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    What We Need to Keep

    By Thomas Orton

    Thomas Orton

    Thomas Orton is a professional novelist and freelance writer. He is author of the blog Rogue Rhythm: Parkinson’s and the Rest of Life. His novel, The Lost Glass Plates of Wilfred Eng, earned critical praise nationwide. He is also the author of Kenneth Callahan, an art book about the renowned Northwest painter. As a freelance writer, Orton has worked extensively in the medical and health care fields. He was diagnosed with Parkinson’s in 2009.

    One Saturday morning a while back, my good friend Marilyn and I were talking on the phone. Marilyn had recently had a shoulder replacement and found it difficult adapting to things like putting on a jacket and brushing her teeth left-handed.

    “You must be dealing with stuff like this all the time,” she said.

    I told her that the stiffness and shaking from my Parkinson’s had lately been making it difficult to shave but that choking way up on the handle of the razor had made it much easier–and safer.

    “That might work with my toothbrush,” Marilyn mused. She was silent for a moment, then asked, “I wonder how women with Parkinson’s –with stiff, shaky hands –how do they put on lipstick? Or eyeliner for that matter? Eyeliner could to get downright dangerous!” she added.

    The question intrigued me enough to go online, after we hung up, to see if I could find an answer to her question. I found that there were precious few grooming tips for the chronically ill. Maybe people assume we have more pressing issues on our minds, like just surviving. But chronic illness shouldn’t stop anyone from enjoying his or her life and wanting more than “mere survival.” In the the normal course of things, vanities provide us with confidence and grace, two things people with chronic diseases badly need.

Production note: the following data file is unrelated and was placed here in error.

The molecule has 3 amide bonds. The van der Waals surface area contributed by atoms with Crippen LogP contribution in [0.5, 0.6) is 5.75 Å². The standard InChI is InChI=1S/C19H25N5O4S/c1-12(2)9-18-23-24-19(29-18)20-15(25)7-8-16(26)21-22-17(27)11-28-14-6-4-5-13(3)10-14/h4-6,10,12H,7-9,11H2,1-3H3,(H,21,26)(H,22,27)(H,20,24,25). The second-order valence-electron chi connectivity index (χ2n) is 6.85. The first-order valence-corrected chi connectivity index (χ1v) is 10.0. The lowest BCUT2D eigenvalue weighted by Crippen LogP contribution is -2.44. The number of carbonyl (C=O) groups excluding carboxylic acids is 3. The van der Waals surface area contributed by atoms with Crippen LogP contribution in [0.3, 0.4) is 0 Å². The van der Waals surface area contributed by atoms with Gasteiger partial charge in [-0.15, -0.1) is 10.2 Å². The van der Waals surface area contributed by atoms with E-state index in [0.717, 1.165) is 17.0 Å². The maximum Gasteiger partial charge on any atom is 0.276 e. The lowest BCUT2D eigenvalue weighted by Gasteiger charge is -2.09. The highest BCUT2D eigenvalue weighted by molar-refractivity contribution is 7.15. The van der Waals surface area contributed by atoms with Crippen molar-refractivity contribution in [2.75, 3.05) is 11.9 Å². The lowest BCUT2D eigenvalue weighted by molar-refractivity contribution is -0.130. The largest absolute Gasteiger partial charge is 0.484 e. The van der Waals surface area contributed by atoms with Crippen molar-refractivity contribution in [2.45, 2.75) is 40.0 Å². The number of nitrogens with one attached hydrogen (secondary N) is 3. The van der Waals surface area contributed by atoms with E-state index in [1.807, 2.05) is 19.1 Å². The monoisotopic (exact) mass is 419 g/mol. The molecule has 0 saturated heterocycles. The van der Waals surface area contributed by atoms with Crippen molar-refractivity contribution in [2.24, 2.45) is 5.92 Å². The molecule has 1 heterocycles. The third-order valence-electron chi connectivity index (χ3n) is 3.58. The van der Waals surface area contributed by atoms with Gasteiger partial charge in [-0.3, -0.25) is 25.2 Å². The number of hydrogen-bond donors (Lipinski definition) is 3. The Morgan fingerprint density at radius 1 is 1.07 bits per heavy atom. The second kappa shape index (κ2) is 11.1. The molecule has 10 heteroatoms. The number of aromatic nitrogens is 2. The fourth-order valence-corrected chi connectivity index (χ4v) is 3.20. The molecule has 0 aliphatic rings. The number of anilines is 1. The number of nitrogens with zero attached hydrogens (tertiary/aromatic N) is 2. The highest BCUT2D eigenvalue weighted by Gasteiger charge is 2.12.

Focus On Faces

    Disease may be harder on women exactly because it can take a toll on personal beauty. We all know that our culture expects a lot of women in terms of appearance, and when illness intrudes over the top of such demands, it’s hard to keep up.

    The face seems to me to be an area of particular vulnerability. With makeup, a woman can alter the way she meets the world or, possibly, divert or even hide from its raw, hyper-critical eye. Some women couldn’t care less about eye shadow and shades of rouge. But if you suddenly had to do without such familiar, confidence-building camouflage and were saddled with a chronic condition, how much more difficult would it be stepping out your front door every morning?

    I hear some women objecting, “Parkinson’s is humiliating enough. I don’t want to make it worse with crooked makeup. Or if I do manage to go out in public looking great, I could easily ruin it by stumbling or slurring my words and having people think I’m drunk. Better to forget about dolling myself up and just move on.”

    There’s at least one flaw in that thinking: Parkinson’s is a disease of degrees, of inches. For the most part, it changes things gradually. So should we.

    From Despair Comes Invention

    Chronic disease can cut a swath through our lives as wide as the path of an Oklahoma twister. The good news is it leaves us alive. That’s also the bad news. Right from the start, it is difficult to maintain a semblance of pride and dignity.

    Even so, the desperation that goes hand in hand with chronic illness can kindle inventiveness. In my early 50s, I took up jumping rope at my gym. I got pretty good and – okay – I liked showing off. When I was diagnosed with Parkinson’s Disease, I quit in a fit of self-pity. A year later, I picked up the rope again. I’d lost stamina and and timing and could barely get the rope under my feet.

    I kicked myself for quitting. Then I started making my own ropes to accommodate my new shortcomings. I’m nowhere near where I was – jumping now is more like meditation than exercise. It’s a way of practicing a new kind of patience, one that I have a feeling might become useful in an uncertain future.

    Every resource is worth fighting for. Clearly, you don’t want to obsess, but neither should you let go of something you love before you absolutely have to. Think it through. Talk to people who understand what power there is in the details. Most important of all, take your time. Chances are, when it’s time to give up the last of your vanities, you’ll be ready to let them go.


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